b_df = pd.DataFrame(columns=observable_states, index=hidden_states)
b_df.loc[hidden_states[0]] = [0.2, 0.6, 0.2]
b_df.loc[hidden_states[1]] = [0.4, 0.1, 0.5]

print(b_df)

b = b_df.values
print('\n')
print(b)
print(b.shape)
print('\n')
print(b_df.sum(axis=1))

# create graph edges and weights

hide_edges_wts = _get_markov_edges(a_df)
pprint(hide_edges_wts)

emit_edges_wts = _get_markov_edges(b_df)
pprint(emit_edges_wts)

# create graph object
G = nx.MultiDiGraph()

# nodes correspond to states
G.add_nodes_from(hidden_states)
print('Nodes:\n')
print(G.nodes())
print('\n')

# edges represent hidden probabilities
for k, v in hide_edges_wts.items():
    tmp_origin, tmp_destination = k[0], k[1]
    G.add_edge(tmp_origin, tmp_destination, weight=v, label=v)

# edges represent emission probabilities
for k, v in emit_edges_wts.items():
    tmp_origin, tmp_destination = k[0], k[1]
    G.add_edge(tmp_origin, tmp_destination, weight=v, label=v)
    
print('Edges:')
pprint(G.edges(data=True))    

pos = nx.drawing.nx_pydot.graphviz_layout(G, prog='neato')
nx.draw_networkx(G, pos)
plt.show()

# create edge labels 
emit_edge_labels = {(n1,n2):d['label'] for n1,n2,d in G.edges(data=True)}
nx.draw_networkx_edge_labels(G , pos, edge_labels=emit_edge_labels)
#plt.show()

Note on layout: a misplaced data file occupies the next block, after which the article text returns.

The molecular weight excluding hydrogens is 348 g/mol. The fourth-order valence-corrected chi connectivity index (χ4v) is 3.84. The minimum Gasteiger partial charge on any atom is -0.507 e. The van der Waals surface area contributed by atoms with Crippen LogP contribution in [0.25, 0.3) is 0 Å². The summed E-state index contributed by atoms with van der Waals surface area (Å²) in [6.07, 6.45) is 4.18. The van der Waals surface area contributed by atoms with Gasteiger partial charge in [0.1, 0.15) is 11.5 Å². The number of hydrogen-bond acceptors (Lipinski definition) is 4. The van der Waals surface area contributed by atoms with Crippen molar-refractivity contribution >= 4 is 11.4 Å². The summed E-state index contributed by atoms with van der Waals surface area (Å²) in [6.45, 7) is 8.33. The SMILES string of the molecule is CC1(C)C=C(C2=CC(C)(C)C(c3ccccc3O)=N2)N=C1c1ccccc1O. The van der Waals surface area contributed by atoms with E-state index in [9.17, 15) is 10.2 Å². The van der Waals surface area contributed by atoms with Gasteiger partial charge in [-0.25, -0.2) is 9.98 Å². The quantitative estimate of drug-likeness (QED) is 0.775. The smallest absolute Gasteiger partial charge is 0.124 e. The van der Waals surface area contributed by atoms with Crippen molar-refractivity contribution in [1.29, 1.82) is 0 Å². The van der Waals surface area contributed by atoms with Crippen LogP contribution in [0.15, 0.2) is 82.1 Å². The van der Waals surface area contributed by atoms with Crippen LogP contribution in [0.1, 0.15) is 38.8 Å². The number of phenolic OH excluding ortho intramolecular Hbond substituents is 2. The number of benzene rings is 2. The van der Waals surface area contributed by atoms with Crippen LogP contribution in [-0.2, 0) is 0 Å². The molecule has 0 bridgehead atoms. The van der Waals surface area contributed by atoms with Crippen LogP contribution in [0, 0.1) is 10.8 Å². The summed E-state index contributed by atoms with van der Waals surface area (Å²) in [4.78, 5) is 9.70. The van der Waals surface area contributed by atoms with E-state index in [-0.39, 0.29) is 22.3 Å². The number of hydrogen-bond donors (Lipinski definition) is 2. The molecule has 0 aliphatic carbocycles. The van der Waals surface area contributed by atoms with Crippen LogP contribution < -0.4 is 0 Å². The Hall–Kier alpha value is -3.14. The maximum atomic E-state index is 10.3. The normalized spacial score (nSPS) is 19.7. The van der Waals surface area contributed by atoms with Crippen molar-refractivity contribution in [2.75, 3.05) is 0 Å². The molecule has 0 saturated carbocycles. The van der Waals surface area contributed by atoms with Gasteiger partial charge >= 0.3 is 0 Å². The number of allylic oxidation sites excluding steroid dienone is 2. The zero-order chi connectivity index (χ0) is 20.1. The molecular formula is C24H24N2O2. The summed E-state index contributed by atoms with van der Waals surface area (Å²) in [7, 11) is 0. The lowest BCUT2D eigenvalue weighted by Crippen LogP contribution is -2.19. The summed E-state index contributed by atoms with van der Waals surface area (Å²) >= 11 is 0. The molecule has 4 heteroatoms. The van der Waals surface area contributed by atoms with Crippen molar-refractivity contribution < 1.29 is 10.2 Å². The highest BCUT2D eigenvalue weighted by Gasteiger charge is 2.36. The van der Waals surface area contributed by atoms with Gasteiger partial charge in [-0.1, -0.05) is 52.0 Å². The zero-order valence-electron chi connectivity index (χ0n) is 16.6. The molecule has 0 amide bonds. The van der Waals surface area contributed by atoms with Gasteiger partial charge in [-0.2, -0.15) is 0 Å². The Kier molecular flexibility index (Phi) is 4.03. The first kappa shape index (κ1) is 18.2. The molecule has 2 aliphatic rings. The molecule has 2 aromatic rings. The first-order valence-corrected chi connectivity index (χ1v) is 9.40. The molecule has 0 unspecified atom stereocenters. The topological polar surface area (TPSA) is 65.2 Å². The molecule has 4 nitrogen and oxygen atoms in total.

nx.drawing.nx_pydot.write_dot(G, 'hidden_markov.dot')

# observation sequence of dog's behaviors
# observations are encoded numerically

obs_map = {'O1':0, 'O2':1, 'O3':2}
obs = np.array([1,1,2,1,0,1,2,1,0,2,2,0,1,0,1])

inv_obs_map = dict((v,k) for k, v in obs_map.items())
obs_seq = [inv_obs_map[v] for v in list(obs)]

print( pd.DataFrame(np.column_stack([obs, obs_seq]), 
                columns=['Obs_code', 'Obs_seq']) )

def viterbi(pi,a,b,obs):

	nStates = np.shape(b)[0]
	T = np.shape(obs)[0]

	path = np.zeros(T)
	delta = np.zeros((nStates,T))
	phi = np.zeros((nStates,T))

	delta[:,0] = pi * b[:,obs[0]]
	phi[:,0] = 0

	for t in range(1,T):
		for s in range(nStates):
			delta[s,t] = np.max(delta[:,t-1]*a[:,s])*b[s,obs[t]]
			phi[s,t] = np.argmax(delta[:,t-1]*a[:,s])

	path[T-1] = np.argmax(delta[:,T-1])
	for t in range(T-2,-1,-1):
		#path[t] = phi[int(path[t+1]): int(t+1) , int(t+1)]
		path[t] = phi[int(path[t+1]) , int(t+1)]

	return path,delta, phi

path, delta, phi = viterbi(pi, a, b, obs)
print('\n')
print('single best state path: ', path)
print('delta:\n', delta)
print('phi:\n', phi)

state_map = {0:'S1', 1:'S2'}
state_path = [state_map[v] for v in path]


result = (pd.DataFrame()
 .assign(Observation=obs_seq)
 .assign(Best_Path=state_path))
 
print(result)

Deepak is a Big Data technology-driven professional and blogger in open source Data Engineering, Machine Learning, and Data Science. He extensively works in Data gathering, modeling, analysis, validation and architecture/solution design to build next-generation analytics platform.